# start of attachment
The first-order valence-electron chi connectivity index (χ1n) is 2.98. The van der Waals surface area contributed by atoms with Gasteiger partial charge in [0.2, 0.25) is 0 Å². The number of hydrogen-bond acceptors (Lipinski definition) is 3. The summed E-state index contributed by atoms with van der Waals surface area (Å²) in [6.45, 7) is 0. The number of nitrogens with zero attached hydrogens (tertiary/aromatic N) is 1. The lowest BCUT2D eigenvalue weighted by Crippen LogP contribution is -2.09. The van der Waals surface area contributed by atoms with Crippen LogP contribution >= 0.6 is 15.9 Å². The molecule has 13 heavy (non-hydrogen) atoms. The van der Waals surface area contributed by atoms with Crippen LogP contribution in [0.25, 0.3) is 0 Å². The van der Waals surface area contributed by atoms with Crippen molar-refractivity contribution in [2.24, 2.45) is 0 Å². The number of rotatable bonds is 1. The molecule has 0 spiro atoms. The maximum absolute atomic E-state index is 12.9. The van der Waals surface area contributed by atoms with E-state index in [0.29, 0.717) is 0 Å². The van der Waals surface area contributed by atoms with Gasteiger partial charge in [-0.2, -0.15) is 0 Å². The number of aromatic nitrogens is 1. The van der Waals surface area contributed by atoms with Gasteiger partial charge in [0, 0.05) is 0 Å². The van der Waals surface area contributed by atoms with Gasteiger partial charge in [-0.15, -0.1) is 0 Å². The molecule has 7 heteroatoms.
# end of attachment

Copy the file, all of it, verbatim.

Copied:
The first-order valence-electron chi connectivity index (χ1n) is 2.98. The van der Waals surface area contributed by atoms with Gasteiger partial charge in [0.2, 0.25) is 0 Å². The number of hydrogen-bond acceptors (Lipinski definition) is 3. The summed E-state index contributed by atoms with van der Waals surface area (Å²) in [6.45, 7) is 0. The number of nitrogens with zero attached hydrogens (tertiary/aromatic N) is 1. The lowest BCUT2D eigenvalue weighted by Crippen LogP contribution is -2.09. The van der Waals surface area contributed by atoms with Crippen LogP contribution >= 0.6 is 15.9 Å². The molecule has 13 heavy (non-hydrogen) atoms. The van der Waals surface area contributed by atoms with Crippen LogP contribution in [0.25, 0.3) is 0 Å². The van der Waals surface area contributed by atoms with Crippen molar-refractivity contribution in [2.24, 2.45) is 0 Å². The number of rotatable bonds is 1. The molecule has 0 spiro atoms. The maximum absolute atomic E-state index is 12.9. The van der Waals surface area contributed by atoms with E-state index in [0.29, 0.717) is 0 Å². The van der Waals surface area contributed by atoms with Gasteiger partial charge in [-0.2, -0.15) is 0 Å². The number of aromatic nitrogens is 1. The van der Waals surface area contributed by atoms with Gasteiger partial charge in [0, 0.05) is 0 Å². The van der Waals surface area contributed by atoms with Gasteiger partial charge in [-0.15, -0.1) is 0 Å². The molecule has 7 heteroatoms.